I recently organised a follow up meeting with someone I’d met at a networking group. Nothing unusual about this, I know, but I was particularly excited as she was based in Manchester which is a new area for me to develop contacts and relationships.
My natural instinct, as an experienced interviewer, is to start off asking someone about themselves and their business so this is how we began.
22 minutes later, this lady was still talking about herself.
She was also telling me lots about how to go about recruiting someone and giving me hints and tips on how to do this effectively.
Rather than interrupt her flow, I carried on listening, nodding and smiling. I was thinking to myself, she must surely be about to stop and ask about me and my business.
Sadly, this wasn’t to be the case. She did stop, but only to ask me what it was that I wanted to know about her, as I’d organised this meeting.
We’ve all met these sorts of people, who lack the self-awareness and interpersonal skills required to have a balanced and effective networking meeting.
What if this person worked for me?
How would they interact with my clients? Would they:
How would you find out before you made the wrong decision to hire them?
Hiring mistakes are bad for business
Service based businesses rely heavily on their people: their ability to get to know client needs, identify where they can add value and build trust. Asking open questions about others is the only way to effectively achieve this and if a person doesn’t have this in their skill set, they are going to be bad for your business.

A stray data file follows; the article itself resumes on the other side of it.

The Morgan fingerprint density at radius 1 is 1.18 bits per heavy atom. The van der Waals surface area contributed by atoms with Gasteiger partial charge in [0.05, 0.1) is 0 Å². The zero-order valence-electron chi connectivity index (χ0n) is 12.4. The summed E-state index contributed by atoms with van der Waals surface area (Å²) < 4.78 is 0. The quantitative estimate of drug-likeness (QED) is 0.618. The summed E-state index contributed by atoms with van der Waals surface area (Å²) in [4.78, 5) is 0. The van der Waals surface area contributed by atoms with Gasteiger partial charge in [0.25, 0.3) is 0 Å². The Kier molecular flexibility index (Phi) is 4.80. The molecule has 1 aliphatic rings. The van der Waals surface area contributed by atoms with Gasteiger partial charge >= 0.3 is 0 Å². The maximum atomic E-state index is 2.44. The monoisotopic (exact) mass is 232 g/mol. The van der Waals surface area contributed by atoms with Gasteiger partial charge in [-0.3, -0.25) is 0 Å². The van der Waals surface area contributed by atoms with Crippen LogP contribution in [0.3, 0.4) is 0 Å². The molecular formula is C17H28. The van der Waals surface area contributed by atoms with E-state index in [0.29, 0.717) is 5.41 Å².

The wrong person will at best, jar negatively with colleagues, at worst cause reputational damage to your brand and lose you clients.
The trouble is that people who like to talk about themselves excessively may well perform seemingly brilliantly at interview and impress you into thinking they are the right person for your team.
‘They were really confident and chatty. Just what we’re looking for’
Effective interviews should consist of 20% interviewer talking, 80% candidate so they will feel right at home in an interview.
However, in order not to have the wool pulled over your eyes, you need to have other forms assessment in place in addition to structured interviews, which will identify individuals who have the relevant building relationships skills and those who simply don’t.
Scenario based exercises and role plays are ideal for this. You can observe a candidate in a near job simulation and check out their ability to ask questions, listen and build relationships. You’ll be amazed at the insight you gain into the way someone behaves.
If you’d like to learn how to spot an ‘all about me’ and select an ‘all about them’, please get in touch. I’d love to hear from you. You can book an initial discovery call and I can assure you, we’ll talk all about you.